Examples of both kinds of activism abound. Young people have rallied behind favorite arts programs, usually threatened by school cutbacks but also lack of community funding.
Duchin described one such scenario. “In one of the schools that we work with in the Bronx, we run a poetry program. Because of the budget cuts, the principal was thinking about cutting the poetry program, and our young people barricaded the door and wouldn’t come out of the classroom until the principal assured them that they were going to have poetry in their school, which she did and so they came out of the classroom,” he said.
In addition, DreamYard incorporates youth at all decision-making levels, including naming a high school student to its board of directors. But young people also actively fight to keep access to the arts without the aid of high-powered organizations.
Erickson pointed to New York’s ABC No Rio as an example of youth fighting for an arts venue. In 1980, more than 30 artists occupied an abandoned building in the city’s East Village to exhibit works that commented on the city’s housing and land-use policies. Though police ended up shutting down the show, the city addressed the group’s concern for space and offered them a spot.
Young celebrities also have become advocates for arts education, with singer-rapper Sean Kingston appearing in a commercial supporting VH1’s Save the Music and http://www.dosomething.org/ partnership for music education.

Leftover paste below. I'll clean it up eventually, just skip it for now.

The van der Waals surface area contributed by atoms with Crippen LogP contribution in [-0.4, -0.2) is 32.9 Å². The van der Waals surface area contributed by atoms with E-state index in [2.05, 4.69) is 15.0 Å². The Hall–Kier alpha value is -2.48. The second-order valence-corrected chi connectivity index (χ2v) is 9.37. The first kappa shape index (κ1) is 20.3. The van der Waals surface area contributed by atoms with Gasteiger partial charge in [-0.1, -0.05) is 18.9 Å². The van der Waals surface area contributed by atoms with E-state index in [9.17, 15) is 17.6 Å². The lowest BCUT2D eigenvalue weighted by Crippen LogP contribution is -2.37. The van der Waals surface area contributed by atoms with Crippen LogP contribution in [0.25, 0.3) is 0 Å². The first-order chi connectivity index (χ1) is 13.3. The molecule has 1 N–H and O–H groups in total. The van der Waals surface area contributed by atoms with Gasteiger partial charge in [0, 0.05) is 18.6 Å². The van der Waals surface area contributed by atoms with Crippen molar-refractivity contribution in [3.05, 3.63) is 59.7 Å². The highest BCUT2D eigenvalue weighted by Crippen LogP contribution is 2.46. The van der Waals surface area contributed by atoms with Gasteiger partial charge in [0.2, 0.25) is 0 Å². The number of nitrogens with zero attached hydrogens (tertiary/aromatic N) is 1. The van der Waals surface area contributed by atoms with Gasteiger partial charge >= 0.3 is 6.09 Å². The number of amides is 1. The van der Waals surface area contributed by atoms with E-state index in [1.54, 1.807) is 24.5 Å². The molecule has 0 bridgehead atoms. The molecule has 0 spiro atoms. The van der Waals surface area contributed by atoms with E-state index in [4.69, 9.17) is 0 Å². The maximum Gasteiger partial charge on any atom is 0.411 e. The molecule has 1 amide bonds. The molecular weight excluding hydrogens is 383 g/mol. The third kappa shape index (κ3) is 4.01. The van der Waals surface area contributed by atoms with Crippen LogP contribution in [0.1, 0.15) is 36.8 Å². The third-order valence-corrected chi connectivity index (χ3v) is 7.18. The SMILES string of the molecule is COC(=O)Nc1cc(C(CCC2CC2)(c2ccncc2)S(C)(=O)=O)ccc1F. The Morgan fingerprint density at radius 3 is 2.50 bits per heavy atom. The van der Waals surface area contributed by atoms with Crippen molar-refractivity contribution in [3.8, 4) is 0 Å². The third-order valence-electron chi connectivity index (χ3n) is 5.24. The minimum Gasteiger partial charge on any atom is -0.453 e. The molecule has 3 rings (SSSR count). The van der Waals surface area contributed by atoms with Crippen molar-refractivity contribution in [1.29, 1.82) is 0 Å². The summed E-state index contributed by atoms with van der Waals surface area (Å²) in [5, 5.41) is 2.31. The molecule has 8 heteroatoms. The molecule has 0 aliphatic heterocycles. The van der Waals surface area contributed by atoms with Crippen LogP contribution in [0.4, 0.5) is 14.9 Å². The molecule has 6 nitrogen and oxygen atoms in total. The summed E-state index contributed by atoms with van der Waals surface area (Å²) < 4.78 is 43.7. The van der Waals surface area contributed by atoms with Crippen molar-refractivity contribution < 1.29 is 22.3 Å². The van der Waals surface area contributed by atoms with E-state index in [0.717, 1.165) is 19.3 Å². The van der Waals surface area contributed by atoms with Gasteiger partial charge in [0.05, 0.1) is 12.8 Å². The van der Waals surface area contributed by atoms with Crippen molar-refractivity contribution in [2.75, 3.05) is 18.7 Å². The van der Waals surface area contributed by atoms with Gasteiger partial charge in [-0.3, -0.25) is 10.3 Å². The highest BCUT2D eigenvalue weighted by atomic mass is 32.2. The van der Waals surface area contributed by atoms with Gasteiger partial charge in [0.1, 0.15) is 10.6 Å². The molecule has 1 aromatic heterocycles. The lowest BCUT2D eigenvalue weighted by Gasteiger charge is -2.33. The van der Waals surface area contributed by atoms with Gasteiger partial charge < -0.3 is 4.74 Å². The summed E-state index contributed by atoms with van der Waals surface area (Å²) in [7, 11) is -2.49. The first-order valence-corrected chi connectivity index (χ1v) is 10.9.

In fact, scrolling through the youth-initiated projects on dosomething.org shows just how diverse these projects can be. For example, youth in the Extended Melody Project hold concerts to raise money for orphans and needy children; those involved in Roots for Music in New Orleans seek donations of musical instruments and materials for middle-schoolers in that city.
“In some communities, they’re using hip hop as a way to create dialogue around issues of violence in their community, or issues of police in their community, or even just as a vehicle to help give people the sense of strength and empowerment and self-determination to finish high school and to feel like they can transcend the material poverty that they’re in,” said Erickson.
Steps forward, back
New technology on cell phones and the Internet allow grassroots events and information to be spread more virally than ever before, even breaking down economic and social barriers.
“With some of the democratization technology, it’s easier to do,” Erickson explained. “The idea of a person without a lot of money being able to make like a video documentary about the issues that they’re facing in their community, or make a rap song about what’s going on in their neighborhood and share it with other people and other communities, ten years ago there were a lot more barriers that made that impossible.”
But more could be done. Erickson said the U.S. government has lagged behind other countries in supporting arts programs for youth.
“Government has this long history of supporting arts culture, but they also support things like museums, operas and ballets. Those institutions are totally important and worth supporting. They’re a vital part of the expressive life of the country,” he said. “At the same time, we need to realize that popular youth-driven kinds of art, like rock and punk and hip hop and all of the kinds of creative, experimental arts and music forms that are happening at grassroots levels in these populations of young people are equally worthy of government support.”
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“There’s a radical—and wonderful—new idea here… that all children could and should be inventors of their own theories, critics of other people’s ideas, analyzers of evidence, and makers of their own personal marks on the world.”
– Deborah Meier, educator